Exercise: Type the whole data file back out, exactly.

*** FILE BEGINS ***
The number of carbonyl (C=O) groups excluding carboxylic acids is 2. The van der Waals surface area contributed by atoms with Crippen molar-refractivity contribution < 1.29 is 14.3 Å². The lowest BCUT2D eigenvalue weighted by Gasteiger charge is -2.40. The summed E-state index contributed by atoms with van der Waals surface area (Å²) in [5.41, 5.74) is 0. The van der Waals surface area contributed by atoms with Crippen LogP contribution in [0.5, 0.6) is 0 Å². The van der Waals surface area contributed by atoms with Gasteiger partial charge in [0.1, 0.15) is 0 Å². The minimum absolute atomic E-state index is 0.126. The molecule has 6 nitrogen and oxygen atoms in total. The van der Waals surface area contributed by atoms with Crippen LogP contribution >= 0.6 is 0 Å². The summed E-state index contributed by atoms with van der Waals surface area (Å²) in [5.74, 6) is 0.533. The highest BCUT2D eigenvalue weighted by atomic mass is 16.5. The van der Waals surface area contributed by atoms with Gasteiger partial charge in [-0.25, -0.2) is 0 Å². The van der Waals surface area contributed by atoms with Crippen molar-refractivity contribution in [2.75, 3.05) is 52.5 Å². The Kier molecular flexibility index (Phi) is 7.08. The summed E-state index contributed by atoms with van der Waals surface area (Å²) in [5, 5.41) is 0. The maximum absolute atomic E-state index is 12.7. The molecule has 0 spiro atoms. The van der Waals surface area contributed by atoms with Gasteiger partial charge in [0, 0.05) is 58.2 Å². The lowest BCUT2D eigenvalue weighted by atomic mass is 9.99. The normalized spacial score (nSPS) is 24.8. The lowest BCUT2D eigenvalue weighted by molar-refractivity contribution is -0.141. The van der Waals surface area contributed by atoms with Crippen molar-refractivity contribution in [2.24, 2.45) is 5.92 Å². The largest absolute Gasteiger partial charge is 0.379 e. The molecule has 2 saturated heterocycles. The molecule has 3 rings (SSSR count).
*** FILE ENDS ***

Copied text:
The number of carbonyl (C=O) groups excluding carboxylic acids is 2. The van der Waals surface area contributed by atoms with Crippen molar-refractivity contribution < 1.29 is 14.3 Å². The lowest BCUT2D eigenvalue weighted by Gasteiger charge is -2.40. The summed E-state index contributed by atoms with van der Waals surface area (Å²) in [5.41, 5.74) is 0. The van der Waals surface area contributed by atoms with Crippen LogP contribution in [0.5, 0.6) is 0 Å². The van der Waals surface area contributed by atoms with Gasteiger partial charge in [0.1, 0.15) is 0 Å². The minimum absolute atomic E-state index is 0.126. The molecule has 6 nitrogen and oxygen atoms in total. The van der Waals surface area contributed by atoms with Crippen LogP contribution >= 0.6 is 0 Å². The summed E-state index contributed by atoms with van der Waals surface area (Å²) in [5.74, 6) is 0.533. The highest BCUT2D eigenvalue weighted by atomic mass is 16.5. The van der Waals surface area contributed by atoms with Gasteiger partial charge in [-0.25, -0.2) is 0 Å². The van der Waals surface area contributed by atoms with Crippen molar-refractivity contribution in [2.75, 3.05) is 52.5 Å². The Kier molecular flexibility index (Phi) is 7.08. The summed E-state index contributed by atoms with van der Waals surface area (Å²) in [5, 5.41) is 0. The maximum absolute atomic E-state index is 12.7. The molecule has 0 spiro atoms. The van der Waals surface area contributed by atoms with Gasteiger partial charge in [0, 0.05) is 58.2 Å². The lowest BCUT2D eigenvalue weighted by atomic mass is 9.99. The normalized spacial score (nSPS) is 24.8. The lowest BCUT2D eigenvalue weighted by molar-refractivity contribution is -0.141. The van der Waals surface area contributed by atoms with Crippen molar-refractivity contribution in [2.24, 2.45) is 5.92 Å². The largest absolute Gasteiger partial charge is 0.379 e. The molecule has 2 saturated heterocycles. The molecule has 3 rings (SSSR count).